Defending press freedom from autocrats is more than a job for Covington & Burling attorney Kurt Wimmer. It's a family tradition.
As he was growing up in Wichita, Kan., his mother lit his imagination with the tale of his grandfather, a printer in World War II Luxembourg whose business was shut down by occupying German troops angered by his anti-Nazi circulars. And Wimmer's uncle was sent to prison camp for a year "because he wouldn't keep quiet." Fortunately, both men survived their run-ins with the Gestapo, but the realization that millions didn't survive taught Wimmer the importance of press freedom as a vital check on government power.
"I come from a long line of people who have a problem with authority," Wimmer jokes in a telephone interview from his firm's London office, where he is managing partner.
A journalist in college, Wimmer left reporting to take up law and planned to practice libel law in his hometown.
While supplementing his law degree with a master's in media studies from Syracuse University, he circulated a paper to Washington telecommunications attorneys for comment. Encouragement from civil-rights attorney David Honig persuaded him to consider a Washington firm, so Wimmer joined Sidley & Austin out of law school, then moved to a Dallas firm to represent Belo Corp. before returning to D.C. as a Covington & Burling associate in 1991.
Defending journalists in authoritarian countries and advising pro-free-speech politicians in the former Eastern Bloc and other countries have been the major aims of Wimmer's office. Some of the most critical assignments, defending individual journalists imprisoned or resisting government clampdowns, are for free. Wimmer says he tries to keep 10% of the office's work pro bono.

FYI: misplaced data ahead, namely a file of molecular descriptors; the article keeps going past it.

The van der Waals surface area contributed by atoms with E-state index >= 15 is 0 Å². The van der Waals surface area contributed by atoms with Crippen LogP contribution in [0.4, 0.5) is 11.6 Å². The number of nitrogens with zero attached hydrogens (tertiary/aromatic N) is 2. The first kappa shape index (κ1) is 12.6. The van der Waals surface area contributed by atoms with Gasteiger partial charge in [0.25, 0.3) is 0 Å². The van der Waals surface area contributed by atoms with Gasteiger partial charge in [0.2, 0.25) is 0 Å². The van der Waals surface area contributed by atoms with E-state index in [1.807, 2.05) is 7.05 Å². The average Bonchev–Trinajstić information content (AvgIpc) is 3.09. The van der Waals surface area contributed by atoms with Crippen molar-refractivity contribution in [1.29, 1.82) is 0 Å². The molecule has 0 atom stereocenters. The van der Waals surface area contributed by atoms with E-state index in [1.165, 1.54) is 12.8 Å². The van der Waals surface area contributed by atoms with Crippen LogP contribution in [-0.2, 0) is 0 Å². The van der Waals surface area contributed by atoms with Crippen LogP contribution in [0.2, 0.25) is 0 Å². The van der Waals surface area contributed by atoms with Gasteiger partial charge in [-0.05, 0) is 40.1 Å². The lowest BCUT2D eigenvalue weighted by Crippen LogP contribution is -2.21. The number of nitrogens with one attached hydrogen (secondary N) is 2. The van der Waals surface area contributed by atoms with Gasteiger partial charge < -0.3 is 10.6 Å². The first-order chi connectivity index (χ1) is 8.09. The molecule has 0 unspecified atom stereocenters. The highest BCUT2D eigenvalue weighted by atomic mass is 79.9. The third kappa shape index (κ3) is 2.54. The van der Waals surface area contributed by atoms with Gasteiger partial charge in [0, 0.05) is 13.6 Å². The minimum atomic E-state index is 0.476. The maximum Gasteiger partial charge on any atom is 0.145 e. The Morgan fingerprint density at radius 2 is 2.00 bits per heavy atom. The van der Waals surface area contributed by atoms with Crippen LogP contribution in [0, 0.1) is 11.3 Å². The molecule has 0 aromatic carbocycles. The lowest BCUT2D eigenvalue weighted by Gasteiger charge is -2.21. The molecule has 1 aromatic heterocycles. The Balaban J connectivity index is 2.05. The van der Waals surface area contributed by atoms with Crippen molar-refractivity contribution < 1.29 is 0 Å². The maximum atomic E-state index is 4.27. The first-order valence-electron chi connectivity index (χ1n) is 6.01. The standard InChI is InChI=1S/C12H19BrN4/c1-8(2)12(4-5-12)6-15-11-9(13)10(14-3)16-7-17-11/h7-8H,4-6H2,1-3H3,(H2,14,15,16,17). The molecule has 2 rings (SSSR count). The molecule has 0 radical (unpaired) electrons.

Covington & Burling began to develop its overseas press-freedom practice after the American Bar Association asked it to help Romania craft a public-broadcasting law. That work led to an assignment helping members of parliament strengthen press freedoms in Bulgaria.
In nearly every country of the former Soviet Bloc, even those making strides toward democracy, leaders have been hesitant to permit criticism of government and access to official information that Western countries consider a critical component of democracy.
Defending press freedom in countries with no heritage of free-speech rights has been a "fantastic experience" that required Wimmer to articulate his dedication to the First Amendment, he says. "It's easy for us in the U.S. to tell Congress or the FCC they can't impose some restriction because of the First Amendment. When you're in country with nothing like the First Amendment, you are forced to think about and explain how free speech benefits society and how openness is necessary if your country is going to be a place to do business."
After 10 years in the field, how does he see the state of press freedom overseas? Progress has been "great," Wimmer says, but it's still a relative measure. Most of Eastern Europe has "workable but not terrific" mass-media laws on the books. There's still too much power for government to step in and shut down journalists, but, at the least, acknowledgement of free speech has been put on the books in more countries.
The nexus of Covington & Burling's press-freedom and intellectual-property work has developed into a third area for the London office: global Internet policy.
Another related problem is the international oversight of Internet libel law. International bodies such as the European Union appear inclined to recognize the libel laws of the home county of individuals suing Web journalists for slander. "Internet law is going so badly," Wimmer says, "the only real hope is for some kind of international agreement."
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